When I hopped on the bike a couple of years ago, I quickly saw that I would need to become self sufficient on some basic and common bike mechanical issues.  I didn’t want to be the kind of cyclist who needed to be rescued.  And I certainly Rampage picdidn’t want to burden my husband with bike stuff, although he’s been so supportive of this cycling journey since day one.  One of the very first clinics offered by my team was a basic bike maintenance clinic… complete with food, beer, and wine!  We brought our bikes and actually removed tires and tubes and put them back on.  We patched a hole in a tube.  We adjusted brakes and derailleurs.

I knew the day would come when I would be forced to fix a flat along the side of the road or single track , miles from home or miles from my car.  I was fortunate that it was a lovely, sunny Colorado day when it happened.  I had just ridden up Lookout Mountain and had stopped for a snack at the top.  One of my team mates happened to be pedaling by and we decided to descend down Highway 40 together and perhaps head over to Red Rocks Amphitheater.  About one third of the way down, my ride suddenly felt “squishy”.  I signaled that I was slowing and came to a stop along the side of the road.  A quick inspection revealed what would be my first flat rear tire.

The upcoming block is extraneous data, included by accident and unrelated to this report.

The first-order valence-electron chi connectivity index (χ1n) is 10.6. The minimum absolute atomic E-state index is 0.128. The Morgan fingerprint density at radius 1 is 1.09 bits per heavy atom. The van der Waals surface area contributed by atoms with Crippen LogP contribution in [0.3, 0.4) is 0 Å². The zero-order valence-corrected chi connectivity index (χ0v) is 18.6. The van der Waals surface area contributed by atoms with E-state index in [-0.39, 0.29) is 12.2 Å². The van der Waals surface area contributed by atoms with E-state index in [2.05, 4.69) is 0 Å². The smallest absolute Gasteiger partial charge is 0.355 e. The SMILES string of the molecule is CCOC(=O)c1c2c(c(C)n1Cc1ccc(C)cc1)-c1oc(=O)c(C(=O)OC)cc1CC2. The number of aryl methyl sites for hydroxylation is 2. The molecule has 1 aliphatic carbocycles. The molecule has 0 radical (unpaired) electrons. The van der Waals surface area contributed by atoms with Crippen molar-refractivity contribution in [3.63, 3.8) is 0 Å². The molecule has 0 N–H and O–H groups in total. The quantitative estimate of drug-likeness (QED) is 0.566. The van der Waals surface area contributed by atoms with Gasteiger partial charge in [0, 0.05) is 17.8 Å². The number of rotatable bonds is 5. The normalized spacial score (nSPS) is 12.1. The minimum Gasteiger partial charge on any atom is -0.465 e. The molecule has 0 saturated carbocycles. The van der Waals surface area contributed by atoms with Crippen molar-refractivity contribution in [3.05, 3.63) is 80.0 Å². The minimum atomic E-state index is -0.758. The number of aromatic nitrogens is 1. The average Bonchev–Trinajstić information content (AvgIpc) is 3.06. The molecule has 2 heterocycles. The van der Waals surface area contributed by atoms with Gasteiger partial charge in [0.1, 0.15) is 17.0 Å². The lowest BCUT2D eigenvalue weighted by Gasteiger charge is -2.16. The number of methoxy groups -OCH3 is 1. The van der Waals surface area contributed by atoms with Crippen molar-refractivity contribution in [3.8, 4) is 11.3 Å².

I was absolutely thrilled to have an experienced cyclist like Gary there to watch over what I was doing as I pulled off the wheel and retrieved tire irons, tube, and pump.  Following the team clinic, I had practiced changing flats at home under the watchful eye of my husband,  so the process went very smoothly and I forgot only one step that Gary reminded me of.  The route home happened to take me by two different bike shops, but I didn’t stop; there was no need to stop because I was self sufficient!